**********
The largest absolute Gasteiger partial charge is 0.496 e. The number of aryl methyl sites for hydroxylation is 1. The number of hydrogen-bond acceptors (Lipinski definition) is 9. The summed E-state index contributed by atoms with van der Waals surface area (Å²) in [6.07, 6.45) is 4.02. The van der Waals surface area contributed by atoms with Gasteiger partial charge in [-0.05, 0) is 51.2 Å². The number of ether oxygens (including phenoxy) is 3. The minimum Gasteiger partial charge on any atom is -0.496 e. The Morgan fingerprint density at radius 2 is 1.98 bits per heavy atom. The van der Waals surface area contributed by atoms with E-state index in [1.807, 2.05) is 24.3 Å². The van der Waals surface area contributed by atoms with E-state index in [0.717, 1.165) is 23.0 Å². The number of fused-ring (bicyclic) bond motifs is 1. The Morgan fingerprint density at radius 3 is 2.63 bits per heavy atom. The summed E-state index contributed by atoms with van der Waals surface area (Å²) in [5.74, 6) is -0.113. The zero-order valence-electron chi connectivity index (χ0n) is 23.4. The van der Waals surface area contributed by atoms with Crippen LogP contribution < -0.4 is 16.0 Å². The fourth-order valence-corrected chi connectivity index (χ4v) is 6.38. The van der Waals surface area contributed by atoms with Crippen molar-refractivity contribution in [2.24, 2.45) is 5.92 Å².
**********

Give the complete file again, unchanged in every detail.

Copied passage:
The largest absolute Gasteiger partial charge is 0.496 e. The number of aryl methyl sites for hydroxylation is 1. The number of hydrogen-bond acceptors (Lipinski definition) is 9. The summed E-state index contributed by atoms with van der Waals surface area (Å²) in [6.07, 6.45) is 4.02. The van der Waals surface area contributed by atoms with Gasteiger partial charge in [-0.05, 0) is 51.2 Å². The number of ether oxygens (including phenoxy) is 3. The minimum Gasteiger partial charge on any atom is -0.496 e. The Morgan fingerprint density at radius 2 is 1.98 bits per heavy atom. The van der Waals surface area contributed by atoms with E-state index in [1.807, 2.05) is 24.3 Å². The van der Waals surface area contributed by atoms with E-state index in [0.717, 1.165) is 23.0 Å². The number of fused-ring (bicyclic) bond motifs is 1. The Morgan fingerprint density at radius 3 is 2.63 bits per heavy atom. The summed E-state index contributed by atoms with van der Waals surface area (Å²) in [5.74, 6) is -0.113. The zero-order valence-electron chi connectivity index (χ0n) is 23.4. The van der Waals surface area contributed by atoms with Crippen LogP contribution < -0.4 is 16.0 Å². The fourth-order valence-corrected chi connectivity index (χ4v) is 6.38. The van der Waals surface area contributed by atoms with Crippen molar-refractivity contribution in [2.24, 2.45) is 5.92 Å².